It's amazing what some folks will say to promote trade agreements. Today, John Harwood in the NYT gave us the theory of immaculate trade pact conception. In this view trade pacts are negotiated by members of the high priesthood who focus on promoting the overall national interest and economic growth. Unfortunately, these pacts must deal with the evils of everyday politics.

In this respect he tells of the urgent need for fast-track (a.k.a. "trade promotion") trade authority:

"Presidents value the Trade Promotion Authority because it forces Congress to vote up or down on trade deals, shielding them from House and Senate amendments at the behest of corporations, unions, environmental groups or other interests."

In reality these deals were being negotiated by corporate interests from day one. The U.S. trade negotiators are working hand in hand in with the pharmaceutical industry, the software industry, the financial industry, the oil and gas industry, and other major corporate interest groups to craft a deal that will increase their profits. Economic growth has nothing to do with it. Even the models used to tout the benefits of these deals show gains that are too small to be measured in annual GDP data. And these growth estimates don't even take account of the negative impact that stronger patent and copyright monopolies, and the resulting prices increases, would have on growth. The idea that these trade deals are about promoting growth is a story for little kids and reporters at major news outlets.

Of course it is possible to craft a trade deal that would promote real economic gains. Doctors in the United States earn salaries that are hugely out of line with those in other wealthy countries. The same is true for other highly paid professions. If a trade deal focused on reducing the barriers that prevent these professionals from providing their services in the United States the gains would be substantial. The savings on doctors alone could be close to $100 billion a year (0.6 percent of GDP).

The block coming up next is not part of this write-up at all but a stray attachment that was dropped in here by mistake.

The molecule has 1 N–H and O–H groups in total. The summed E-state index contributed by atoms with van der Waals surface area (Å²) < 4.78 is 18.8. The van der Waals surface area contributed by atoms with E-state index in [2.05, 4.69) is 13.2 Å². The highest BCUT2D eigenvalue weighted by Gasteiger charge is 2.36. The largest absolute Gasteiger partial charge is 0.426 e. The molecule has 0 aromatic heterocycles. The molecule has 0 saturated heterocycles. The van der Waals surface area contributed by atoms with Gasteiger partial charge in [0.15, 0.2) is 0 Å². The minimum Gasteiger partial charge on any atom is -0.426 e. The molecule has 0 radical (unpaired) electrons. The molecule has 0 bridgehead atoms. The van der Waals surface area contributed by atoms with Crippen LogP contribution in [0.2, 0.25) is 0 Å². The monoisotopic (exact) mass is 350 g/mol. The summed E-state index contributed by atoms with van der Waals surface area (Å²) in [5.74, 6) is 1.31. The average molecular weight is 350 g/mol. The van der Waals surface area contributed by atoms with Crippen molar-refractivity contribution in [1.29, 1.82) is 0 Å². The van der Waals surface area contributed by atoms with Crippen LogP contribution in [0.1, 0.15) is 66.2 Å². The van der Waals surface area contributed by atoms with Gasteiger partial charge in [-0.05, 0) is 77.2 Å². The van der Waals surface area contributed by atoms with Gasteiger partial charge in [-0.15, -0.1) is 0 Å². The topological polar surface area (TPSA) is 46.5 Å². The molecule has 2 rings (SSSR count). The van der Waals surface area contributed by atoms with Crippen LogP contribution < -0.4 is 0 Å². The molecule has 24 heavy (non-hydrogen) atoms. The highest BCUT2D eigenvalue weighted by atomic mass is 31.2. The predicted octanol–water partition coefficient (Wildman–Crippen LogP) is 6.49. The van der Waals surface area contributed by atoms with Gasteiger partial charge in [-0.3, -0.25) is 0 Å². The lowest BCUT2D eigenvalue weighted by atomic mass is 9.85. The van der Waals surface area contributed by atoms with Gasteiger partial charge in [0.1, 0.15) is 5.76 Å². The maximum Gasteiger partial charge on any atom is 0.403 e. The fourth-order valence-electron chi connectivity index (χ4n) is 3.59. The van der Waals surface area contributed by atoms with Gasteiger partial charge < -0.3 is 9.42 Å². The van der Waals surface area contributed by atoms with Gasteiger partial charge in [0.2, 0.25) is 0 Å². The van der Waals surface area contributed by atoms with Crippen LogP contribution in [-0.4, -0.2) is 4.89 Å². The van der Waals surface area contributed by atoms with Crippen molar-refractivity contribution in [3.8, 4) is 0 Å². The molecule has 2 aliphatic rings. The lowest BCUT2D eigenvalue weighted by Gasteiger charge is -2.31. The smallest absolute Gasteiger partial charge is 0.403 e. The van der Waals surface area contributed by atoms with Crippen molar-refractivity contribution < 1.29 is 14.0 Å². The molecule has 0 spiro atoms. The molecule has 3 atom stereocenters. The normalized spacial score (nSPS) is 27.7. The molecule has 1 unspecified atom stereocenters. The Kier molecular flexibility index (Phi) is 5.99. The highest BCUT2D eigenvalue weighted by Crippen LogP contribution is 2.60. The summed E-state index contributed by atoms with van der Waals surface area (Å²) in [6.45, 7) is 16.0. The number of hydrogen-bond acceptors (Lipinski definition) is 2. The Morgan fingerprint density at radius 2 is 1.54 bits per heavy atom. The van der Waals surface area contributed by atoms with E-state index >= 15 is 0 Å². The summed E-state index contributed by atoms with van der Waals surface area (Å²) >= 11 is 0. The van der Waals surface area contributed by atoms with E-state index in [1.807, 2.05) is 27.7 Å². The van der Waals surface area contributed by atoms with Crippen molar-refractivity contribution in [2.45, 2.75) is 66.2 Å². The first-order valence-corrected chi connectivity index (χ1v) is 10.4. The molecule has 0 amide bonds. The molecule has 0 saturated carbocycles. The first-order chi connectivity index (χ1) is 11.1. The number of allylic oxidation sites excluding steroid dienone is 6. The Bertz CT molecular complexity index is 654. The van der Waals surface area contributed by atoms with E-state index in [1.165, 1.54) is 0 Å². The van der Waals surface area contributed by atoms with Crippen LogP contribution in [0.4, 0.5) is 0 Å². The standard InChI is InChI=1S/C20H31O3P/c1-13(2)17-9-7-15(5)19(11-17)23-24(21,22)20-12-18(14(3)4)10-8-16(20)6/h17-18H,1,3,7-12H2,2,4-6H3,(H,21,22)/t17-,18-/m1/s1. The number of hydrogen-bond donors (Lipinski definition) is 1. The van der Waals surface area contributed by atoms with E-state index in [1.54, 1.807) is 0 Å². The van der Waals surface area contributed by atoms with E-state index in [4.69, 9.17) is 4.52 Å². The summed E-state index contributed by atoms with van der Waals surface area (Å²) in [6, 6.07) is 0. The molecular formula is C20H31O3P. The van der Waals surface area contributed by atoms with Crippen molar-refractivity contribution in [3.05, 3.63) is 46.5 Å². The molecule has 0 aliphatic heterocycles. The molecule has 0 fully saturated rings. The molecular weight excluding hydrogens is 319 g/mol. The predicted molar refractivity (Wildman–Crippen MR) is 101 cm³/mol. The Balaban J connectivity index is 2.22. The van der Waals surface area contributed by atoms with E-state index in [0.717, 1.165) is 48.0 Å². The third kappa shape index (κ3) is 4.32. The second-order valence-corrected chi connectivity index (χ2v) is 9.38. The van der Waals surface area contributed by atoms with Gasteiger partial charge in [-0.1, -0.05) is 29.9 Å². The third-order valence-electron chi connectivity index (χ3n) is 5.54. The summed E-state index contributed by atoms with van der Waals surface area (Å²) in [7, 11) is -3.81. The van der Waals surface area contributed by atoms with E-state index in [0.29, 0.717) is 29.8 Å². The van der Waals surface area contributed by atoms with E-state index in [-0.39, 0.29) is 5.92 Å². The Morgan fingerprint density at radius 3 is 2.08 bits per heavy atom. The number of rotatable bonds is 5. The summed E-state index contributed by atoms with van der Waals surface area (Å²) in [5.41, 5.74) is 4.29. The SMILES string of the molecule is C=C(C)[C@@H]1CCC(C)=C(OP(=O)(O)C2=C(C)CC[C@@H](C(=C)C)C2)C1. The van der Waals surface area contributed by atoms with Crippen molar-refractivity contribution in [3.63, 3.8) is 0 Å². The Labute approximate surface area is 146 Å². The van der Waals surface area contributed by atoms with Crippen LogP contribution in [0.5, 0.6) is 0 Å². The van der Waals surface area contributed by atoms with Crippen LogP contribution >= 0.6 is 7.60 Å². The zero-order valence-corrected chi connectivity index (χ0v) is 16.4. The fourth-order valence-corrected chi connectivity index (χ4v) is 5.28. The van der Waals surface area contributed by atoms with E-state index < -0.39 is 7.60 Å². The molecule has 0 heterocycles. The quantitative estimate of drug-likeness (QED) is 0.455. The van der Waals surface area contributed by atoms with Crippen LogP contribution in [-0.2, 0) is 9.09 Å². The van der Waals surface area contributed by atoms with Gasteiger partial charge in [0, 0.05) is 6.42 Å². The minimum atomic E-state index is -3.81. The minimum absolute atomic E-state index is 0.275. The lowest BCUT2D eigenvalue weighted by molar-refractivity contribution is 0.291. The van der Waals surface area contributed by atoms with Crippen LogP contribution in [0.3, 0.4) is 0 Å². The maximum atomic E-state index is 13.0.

The agreements could also focus on reducing the value of the dollar, which would make our goods and services more competitive internationally. This would lower our trade deficit and potentially create millions of jobs. And, we could reduce patent and copyright barriers, lowering prices and making markets more competitive.

But these items don't come up at trade negotiations because the folks at the table would lose from these growth enhancing measures. Instead we get silly stories about trade pacts being negotiated by disinterested parties who are only looking out for the good of the country. Come on folks, you've got to do better than this.

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